Iraqi Prime Minister Hayder Abadi had made clear he was very interested in staying out of the growing tensions between the Emirate of Qatar and the other GCC member nations. That, however, appears it was not meant to be, as Vice President Ayad Allawi has insinuated himself into the issue.
Allawi, himself a former prime minister of Iraq, today accused Qatar of having promoted a plan to “split Iraq” along religious lines, saying they sought the establishment of an independent Sunni Iraq in exchange for a Shi’ite-dominated region.
That would be bad news for Allawi, a secular Shi’ite politician whose political support is heavily dependent on Sunni voters who see him as preferable to the more religious candidates aligned with the Dawa Party and the Supreme Islamic Iraqi Council.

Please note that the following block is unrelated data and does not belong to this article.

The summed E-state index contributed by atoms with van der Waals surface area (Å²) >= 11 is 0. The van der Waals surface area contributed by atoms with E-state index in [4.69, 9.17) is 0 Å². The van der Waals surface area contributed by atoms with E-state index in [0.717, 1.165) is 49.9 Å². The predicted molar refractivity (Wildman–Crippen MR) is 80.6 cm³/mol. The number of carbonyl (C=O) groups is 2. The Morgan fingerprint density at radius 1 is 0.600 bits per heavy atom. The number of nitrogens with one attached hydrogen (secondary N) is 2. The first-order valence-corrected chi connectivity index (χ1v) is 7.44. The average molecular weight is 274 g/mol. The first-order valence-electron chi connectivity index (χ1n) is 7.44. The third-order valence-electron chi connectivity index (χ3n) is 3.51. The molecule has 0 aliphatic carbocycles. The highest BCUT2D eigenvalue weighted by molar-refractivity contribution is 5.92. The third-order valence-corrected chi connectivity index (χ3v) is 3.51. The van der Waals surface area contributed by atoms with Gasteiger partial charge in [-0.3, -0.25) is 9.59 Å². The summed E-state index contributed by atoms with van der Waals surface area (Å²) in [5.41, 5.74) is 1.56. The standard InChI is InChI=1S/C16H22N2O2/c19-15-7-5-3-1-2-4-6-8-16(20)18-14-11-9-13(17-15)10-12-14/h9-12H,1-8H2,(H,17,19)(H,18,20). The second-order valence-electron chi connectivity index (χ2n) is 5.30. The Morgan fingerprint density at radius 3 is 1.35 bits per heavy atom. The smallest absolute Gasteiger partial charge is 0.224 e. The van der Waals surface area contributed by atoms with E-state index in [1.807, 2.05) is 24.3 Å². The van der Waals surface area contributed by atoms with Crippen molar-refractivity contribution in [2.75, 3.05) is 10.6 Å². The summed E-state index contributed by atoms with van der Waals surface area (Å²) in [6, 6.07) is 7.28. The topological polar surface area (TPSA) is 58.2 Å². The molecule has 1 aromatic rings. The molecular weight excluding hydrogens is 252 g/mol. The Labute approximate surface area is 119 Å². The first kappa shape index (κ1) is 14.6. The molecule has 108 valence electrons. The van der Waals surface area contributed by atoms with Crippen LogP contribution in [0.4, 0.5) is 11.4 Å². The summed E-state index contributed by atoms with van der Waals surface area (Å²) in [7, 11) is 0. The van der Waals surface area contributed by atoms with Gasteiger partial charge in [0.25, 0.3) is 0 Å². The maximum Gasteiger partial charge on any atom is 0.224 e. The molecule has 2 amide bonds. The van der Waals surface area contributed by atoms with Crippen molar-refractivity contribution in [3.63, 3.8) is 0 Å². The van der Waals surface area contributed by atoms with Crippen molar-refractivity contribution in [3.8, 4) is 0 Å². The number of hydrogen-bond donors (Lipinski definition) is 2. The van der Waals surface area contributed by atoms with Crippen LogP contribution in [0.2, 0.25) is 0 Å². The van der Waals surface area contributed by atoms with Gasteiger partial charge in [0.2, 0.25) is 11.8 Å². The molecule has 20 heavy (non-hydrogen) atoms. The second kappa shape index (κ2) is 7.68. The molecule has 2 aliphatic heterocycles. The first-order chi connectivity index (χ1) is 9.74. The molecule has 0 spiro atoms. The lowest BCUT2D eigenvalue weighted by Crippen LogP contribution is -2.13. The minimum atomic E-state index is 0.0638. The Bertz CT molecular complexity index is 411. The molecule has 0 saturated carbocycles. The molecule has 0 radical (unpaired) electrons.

Whether the allegation is true or not is another matter. Qatar, like most of the Gulf Arab states, has been seen trying to limit the Shi’ite-dominated Iraqi government’s influence in the Sunni Arab west, but talk of splitting Iraq outright along these lines never appears to have been a proposal which got very far, let alone one that Qatar ever publicly backed.
While Allawi’s allegations put him in the same camp with Saudi Arabia et al. in throwing around accusations about Qatar, in this case it appears not to fit neatly into the Saudi narrative, as they’ve been trying to paint Qatar as too close to Shi’ite Iran, and this accusation would have Qatar undermining Iran’s allies in Baghdad for the sake of the nation’s Sunni Arab minority.